What you said there, Mitch, was powerful. Another great way people never think of is their “competition.” When I was in a space where we taught guitar, we had a course about $6 million in sales a year teaching people how to play guitar. One of our “competitors” was a guy named Dan Denley who had a course about blues guitar. Our course had a single lesson, a one-hour lesson on blues guitars. It was lesson fourteen. When they completed lesson fourteen and they reported back to us, we had a platform where they could do that, and they say, “We completed lesson fourteen,” we say, “Do you want to take your blues guitar lessons to the next level?” 8% of our students purchased Dan Denley’s course. 1 out of 12 students would go on to make us another $50. Right there, we’re making an average of $5 more per $150 customer. We did that with a fingerstyle guitar course, a jazz guitar course.
We didn’t have a membership. We upgraded them to a membership to learn how to play specific songs. All of these were affiliate relationships. We went from making, our normal $149 when I got there, to making almost $185 a customer through promoting other affiliate products. Here’s the cool thing, they promoted us the same way because Dan’s messaging was, “You came to me to learn blues guitar. Do you want to dabble in other types of guitar? If you want to learn general guitar, go buy Learn and Master Guitar.” He told us that about 5% of his students came over to us. He was one of our top affiliates. You can call that a downsell and upsell, it doesn’t matter.
The same is true, we would promote one of our competitors because our competitor, they were $7 a month. Ours is $140, one-time payment. If you were on our email list for more than about a month and decided not to give us $150, we’ll say, “We realized this may be too expensive for you but this other site, it’s only $7 a month. Do you want to go join them?” We were able to monetize thousands of people in our list every single year that more than likely would have otherwise if resulted in nothing through at least making something, which covered our ad costs. There are some creative ways that you can promote affiliate offers and get affiliates in a two-way relationship. That’s more of what people would consider to be like a joint venture but it’s still affiliate marketing.
Matt, we’re at the point in the show where we want to get to know a little bit more about you and the way we do that is we ask you some wonderful, profound, silly questions. I’m going to ask you and I’m going to enjoy your answer no matter what it is. Here’s the first question. Who, in all of space and time, would you like to have one hour to enjoy a walk in the park, a quick lunch, or an intense conversation with?
It would be my wife.
You get to do that every day.
That would be it. She’s the most intellectually stimulating person I know. In this hypothetical scenario, I’ve got an hour free from everything else, that’s absolutely who I’d pick. Not only would it be intellectually stimulating, but it would also be enjoyable. We’d tell a lot of jokes. We’d have fun. We’d talk about big things and plan big visions. We’re at that age, I’m 40 and she’s 38. We got the kids in the house. We’re still fourteen years away from the kids being out of the house. Anytime we can get an hour to ourselves to go for a walk, that’s awesome.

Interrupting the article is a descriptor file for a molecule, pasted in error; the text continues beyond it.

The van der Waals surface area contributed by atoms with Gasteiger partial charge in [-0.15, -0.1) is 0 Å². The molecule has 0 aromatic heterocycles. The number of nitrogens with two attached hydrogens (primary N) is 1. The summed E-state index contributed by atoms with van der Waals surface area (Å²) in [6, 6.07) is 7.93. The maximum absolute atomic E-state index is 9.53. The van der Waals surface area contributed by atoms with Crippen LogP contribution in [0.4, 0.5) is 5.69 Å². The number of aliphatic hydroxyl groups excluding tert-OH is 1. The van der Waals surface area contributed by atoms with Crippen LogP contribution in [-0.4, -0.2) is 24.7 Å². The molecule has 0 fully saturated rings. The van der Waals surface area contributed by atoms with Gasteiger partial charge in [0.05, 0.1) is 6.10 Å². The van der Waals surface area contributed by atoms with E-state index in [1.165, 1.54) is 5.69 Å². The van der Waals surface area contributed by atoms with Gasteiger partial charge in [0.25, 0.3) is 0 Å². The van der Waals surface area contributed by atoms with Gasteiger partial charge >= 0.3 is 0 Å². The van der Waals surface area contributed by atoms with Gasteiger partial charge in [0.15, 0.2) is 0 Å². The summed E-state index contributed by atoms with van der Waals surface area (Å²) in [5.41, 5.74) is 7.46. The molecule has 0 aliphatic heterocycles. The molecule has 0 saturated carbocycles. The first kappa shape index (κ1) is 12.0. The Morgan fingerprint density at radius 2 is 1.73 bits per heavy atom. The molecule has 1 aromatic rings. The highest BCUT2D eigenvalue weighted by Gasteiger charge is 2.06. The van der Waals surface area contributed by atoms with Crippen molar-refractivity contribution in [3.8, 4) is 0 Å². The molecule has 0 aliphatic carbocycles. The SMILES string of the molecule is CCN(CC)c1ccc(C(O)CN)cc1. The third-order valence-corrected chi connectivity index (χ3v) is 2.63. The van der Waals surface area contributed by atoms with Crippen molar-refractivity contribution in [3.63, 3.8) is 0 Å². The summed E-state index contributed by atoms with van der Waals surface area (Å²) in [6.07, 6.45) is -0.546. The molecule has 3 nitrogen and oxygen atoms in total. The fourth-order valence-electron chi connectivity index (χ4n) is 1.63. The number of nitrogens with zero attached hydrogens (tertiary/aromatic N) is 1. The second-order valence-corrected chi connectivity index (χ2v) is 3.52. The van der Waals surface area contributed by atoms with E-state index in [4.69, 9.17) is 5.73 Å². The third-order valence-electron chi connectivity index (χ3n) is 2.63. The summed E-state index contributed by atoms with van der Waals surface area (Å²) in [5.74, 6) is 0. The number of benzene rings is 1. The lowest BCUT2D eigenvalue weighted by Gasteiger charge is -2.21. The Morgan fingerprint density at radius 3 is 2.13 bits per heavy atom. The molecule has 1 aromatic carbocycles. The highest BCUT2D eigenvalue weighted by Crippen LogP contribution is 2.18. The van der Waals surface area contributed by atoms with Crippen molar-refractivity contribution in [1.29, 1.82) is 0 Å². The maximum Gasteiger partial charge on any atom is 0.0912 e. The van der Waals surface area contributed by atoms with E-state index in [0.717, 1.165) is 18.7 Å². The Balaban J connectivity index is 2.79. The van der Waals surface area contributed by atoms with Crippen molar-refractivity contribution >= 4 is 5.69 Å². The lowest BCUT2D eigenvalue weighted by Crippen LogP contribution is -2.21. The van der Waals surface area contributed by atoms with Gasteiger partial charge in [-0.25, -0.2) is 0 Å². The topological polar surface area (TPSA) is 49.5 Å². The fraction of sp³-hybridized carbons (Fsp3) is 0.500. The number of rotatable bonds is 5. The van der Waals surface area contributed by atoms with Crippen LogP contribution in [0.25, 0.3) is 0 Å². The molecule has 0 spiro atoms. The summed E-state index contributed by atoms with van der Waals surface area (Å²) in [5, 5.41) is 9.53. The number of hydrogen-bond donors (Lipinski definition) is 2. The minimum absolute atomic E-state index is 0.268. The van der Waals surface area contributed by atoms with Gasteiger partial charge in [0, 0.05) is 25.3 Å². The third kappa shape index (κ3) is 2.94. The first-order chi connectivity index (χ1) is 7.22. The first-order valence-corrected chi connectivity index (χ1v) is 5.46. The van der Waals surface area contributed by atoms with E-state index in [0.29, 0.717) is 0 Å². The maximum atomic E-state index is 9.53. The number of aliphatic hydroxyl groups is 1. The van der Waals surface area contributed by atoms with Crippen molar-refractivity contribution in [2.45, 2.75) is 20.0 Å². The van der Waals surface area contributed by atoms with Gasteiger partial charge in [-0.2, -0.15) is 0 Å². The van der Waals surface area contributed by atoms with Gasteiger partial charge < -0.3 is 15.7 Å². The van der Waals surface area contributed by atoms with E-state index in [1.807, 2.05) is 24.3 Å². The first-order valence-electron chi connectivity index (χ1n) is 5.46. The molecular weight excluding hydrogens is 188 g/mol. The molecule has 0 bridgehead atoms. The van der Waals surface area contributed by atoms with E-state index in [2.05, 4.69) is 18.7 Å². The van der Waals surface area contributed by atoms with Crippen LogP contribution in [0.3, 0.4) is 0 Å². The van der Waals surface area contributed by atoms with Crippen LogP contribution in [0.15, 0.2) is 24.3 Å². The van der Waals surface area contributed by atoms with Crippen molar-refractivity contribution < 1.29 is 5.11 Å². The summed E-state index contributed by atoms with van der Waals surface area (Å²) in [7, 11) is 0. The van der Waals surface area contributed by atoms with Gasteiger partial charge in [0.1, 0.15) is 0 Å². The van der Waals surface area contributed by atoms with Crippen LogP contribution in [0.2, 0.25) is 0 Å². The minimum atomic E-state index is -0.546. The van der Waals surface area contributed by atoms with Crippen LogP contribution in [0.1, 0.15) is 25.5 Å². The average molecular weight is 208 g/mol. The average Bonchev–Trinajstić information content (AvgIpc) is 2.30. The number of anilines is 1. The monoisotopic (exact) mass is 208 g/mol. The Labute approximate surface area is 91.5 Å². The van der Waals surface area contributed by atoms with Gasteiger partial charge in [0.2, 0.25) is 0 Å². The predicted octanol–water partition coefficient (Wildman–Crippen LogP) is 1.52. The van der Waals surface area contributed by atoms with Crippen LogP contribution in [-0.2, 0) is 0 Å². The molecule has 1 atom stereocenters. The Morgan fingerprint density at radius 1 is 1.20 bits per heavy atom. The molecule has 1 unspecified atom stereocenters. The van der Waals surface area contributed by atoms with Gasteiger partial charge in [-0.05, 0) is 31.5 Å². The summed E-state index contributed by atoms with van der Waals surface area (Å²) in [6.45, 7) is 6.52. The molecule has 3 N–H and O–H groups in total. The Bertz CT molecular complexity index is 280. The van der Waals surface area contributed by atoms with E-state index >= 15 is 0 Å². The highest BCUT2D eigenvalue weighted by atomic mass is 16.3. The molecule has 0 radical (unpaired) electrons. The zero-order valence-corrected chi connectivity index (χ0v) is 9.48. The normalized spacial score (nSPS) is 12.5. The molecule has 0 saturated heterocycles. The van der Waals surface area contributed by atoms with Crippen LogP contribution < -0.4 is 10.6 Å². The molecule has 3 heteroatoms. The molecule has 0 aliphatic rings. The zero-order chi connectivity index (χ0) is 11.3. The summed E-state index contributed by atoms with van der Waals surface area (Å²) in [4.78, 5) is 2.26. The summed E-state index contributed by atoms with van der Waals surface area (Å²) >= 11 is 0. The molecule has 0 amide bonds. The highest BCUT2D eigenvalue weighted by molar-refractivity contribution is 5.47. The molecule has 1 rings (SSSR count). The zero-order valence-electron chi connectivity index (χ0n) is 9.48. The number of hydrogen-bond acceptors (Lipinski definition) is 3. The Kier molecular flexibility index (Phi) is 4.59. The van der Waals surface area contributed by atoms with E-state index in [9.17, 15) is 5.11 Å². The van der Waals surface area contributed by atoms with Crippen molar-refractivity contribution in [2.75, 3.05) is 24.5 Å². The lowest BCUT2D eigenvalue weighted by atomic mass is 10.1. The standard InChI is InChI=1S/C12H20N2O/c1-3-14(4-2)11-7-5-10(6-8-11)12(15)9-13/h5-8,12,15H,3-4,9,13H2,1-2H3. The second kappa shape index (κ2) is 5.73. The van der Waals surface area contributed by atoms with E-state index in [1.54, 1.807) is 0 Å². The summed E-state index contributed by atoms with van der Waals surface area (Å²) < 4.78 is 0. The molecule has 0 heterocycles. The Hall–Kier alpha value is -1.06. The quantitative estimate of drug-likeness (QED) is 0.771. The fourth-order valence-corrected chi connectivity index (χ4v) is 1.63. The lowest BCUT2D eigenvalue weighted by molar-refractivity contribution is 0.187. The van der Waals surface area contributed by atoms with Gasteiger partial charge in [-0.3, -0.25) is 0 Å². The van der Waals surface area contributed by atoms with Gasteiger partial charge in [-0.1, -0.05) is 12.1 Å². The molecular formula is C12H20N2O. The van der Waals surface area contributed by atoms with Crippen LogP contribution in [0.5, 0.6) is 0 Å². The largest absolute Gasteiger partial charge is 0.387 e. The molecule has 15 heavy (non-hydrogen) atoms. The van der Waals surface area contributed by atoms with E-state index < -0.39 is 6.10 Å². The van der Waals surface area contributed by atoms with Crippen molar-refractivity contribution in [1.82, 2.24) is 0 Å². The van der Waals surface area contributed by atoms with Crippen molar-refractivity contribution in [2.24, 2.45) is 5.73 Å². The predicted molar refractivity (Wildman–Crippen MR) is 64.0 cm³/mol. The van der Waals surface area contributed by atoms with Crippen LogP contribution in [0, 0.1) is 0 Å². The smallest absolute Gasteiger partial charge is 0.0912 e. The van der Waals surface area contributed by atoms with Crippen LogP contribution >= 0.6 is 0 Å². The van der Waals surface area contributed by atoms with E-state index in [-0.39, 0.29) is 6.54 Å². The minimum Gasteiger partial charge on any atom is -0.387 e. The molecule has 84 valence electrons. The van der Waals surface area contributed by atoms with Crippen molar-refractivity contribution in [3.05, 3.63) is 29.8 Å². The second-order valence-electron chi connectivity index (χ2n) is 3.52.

By the way, enjoy those fourteen years because they fly by fast. You have no idea.
I’m beginning to see it. I can already feel it. It’s already gone by fast.
I look at my daughter, she’s 26 years old and she lives in Boston. She has a great job. She makes a great living. She has a wonderful life that she’s built all by herself. There’s nothing better than that pride of knowing that you helped this individual become who they are. That’s what parenting is all about. Enjoy that hour because you get to have that anytime you want. Matt, here’s the grand finale, the change the world question. Are you ready?When people say, 'tell me more,' they want to know what the actual product is and who it is for. Click To Tweet
I am. Let’s do it.
What is it that you are doing or would like to do that truly has the potential to change the world?
I have a bit of a long answer to this, Mitch. I have a podcast called The Affiliate Guy. The story behind the name is it’s a reminder to myself. It says what I do, I’m the affiliate guy. It turned out to be a great branding. I wish I was smart enough to say I did that on purpose, I didn’t. For years, I blogged and podcasted and was building a platform in the personal growth space. The reason I did that, that was where I thought I could change the world. I thought that I needed to do something big and maybe needed to be the next Tony Robbins. That’s the only way I can have an impact and leave a legacy. I said repeatedly to my wife, to my friends, to all of my mastermind buddies who kept saying, “You got to teach people what you know about building affiliate programs and doing affiliate marketing.” I said, “I don’t want to be the affiliate guy.” I said that many times. Clearly, as you can tell, years later, I decided I did want to be the affiliate guy.